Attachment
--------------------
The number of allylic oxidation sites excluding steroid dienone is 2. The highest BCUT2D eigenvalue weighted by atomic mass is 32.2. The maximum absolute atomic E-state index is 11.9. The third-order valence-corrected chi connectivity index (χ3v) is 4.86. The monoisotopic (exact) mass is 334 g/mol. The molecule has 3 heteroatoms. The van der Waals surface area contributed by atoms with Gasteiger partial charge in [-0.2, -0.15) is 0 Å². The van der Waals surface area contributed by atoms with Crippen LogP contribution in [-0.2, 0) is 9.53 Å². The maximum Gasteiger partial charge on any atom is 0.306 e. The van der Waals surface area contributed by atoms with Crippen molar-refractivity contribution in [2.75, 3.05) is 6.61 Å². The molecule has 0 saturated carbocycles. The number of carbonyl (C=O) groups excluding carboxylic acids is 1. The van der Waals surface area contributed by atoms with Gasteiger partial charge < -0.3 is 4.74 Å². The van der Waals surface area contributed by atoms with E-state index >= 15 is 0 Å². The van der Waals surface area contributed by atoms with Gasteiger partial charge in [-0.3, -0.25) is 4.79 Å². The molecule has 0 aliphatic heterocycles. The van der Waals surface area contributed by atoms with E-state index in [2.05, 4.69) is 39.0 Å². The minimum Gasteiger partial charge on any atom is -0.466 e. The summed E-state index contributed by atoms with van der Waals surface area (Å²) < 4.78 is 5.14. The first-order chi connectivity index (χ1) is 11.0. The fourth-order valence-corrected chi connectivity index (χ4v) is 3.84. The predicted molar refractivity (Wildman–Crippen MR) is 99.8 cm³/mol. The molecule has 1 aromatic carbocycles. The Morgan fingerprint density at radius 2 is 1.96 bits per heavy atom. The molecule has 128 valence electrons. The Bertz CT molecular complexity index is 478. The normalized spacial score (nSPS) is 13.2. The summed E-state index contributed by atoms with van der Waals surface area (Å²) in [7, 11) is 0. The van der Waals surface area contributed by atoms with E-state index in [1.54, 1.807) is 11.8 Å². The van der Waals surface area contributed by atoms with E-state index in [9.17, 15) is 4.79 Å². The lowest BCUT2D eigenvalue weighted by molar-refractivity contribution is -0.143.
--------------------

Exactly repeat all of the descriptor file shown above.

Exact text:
The number of allylic oxidation sites excluding steroid dienone is 2. The highest BCUT2D eigenvalue weighted by atomic mass is 32.2. The maximum absolute atomic E-state index is 11.9. The third-order valence-corrected chi connectivity index (χ3v) is 4.86. The monoisotopic (exact) mass is 334 g/mol. The molecule has 3 heteroatoms. The van der Waals surface area contributed by atoms with Gasteiger partial charge in [-0.2, -0.15) is 0 Å². The van der Waals surface area contributed by atoms with Crippen LogP contribution in [-0.2, 0) is 9.53 Å². The maximum Gasteiger partial charge on any atom is 0.306 e. The van der Waals surface area contributed by atoms with Crippen molar-refractivity contribution in [2.75, 3.05) is 6.61 Å². The molecule has 0 saturated carbocycles. The number of carbonyl (C=O) groups excluding carboxylic acids is 1. The van der Waals surface area contributed by atoms with Gasteiger partial charge < -0.3 is 4.74 Å². The van der Waals surface area contributed by atoms with E-state index >= 15 is 0 Å². The van der Waals surface area contributed by atoms with Gasteiger partial charge in [-0.3, -0.25) is 4.79 Å². The molecule has 0 aliphatic heterocycles. The van der Waals surface area contributed by atoms with E-state index in [2.05, 4.69) is 39.0 Å². The minimum Gasteiger partial charge on any atom is -0.466 e. The summed E-state index contributed by atoms with van der Waals surface area (Å²) < 4.78 is 5.14. The first-order chi connectivity index (χ1) is 11.0. The fourth-order valence-corrected chi connectivity index (χ4v) is 3.84. The predicted molar refractivity (Wildman–Crippen MR) is 99.8 cm³/mol. The molecule has 1 aromatic carbocycles. The Morgan fingerprint density at radius 2 is 1.96 bits per heavy atom. The molecule has 128 valence electrons. The Bertz CT molecular complexity index is 478. The normalized spacial score (nSPS) is 13.2. The summed E-state index contributed by atoms with van der Waals surface area (Å²) in [7, 11) is 0. The van der Waals surface area contributed by atoms with E-state index in [1.54, 1.807) is 11.8 Å². The van der Waals surface area contributed by atoms with E-state index in [9.17, 15) is 4.79 Å². The lowest BCUT2D eigenvalue weighted by molar-refractivity contribution is -0.143.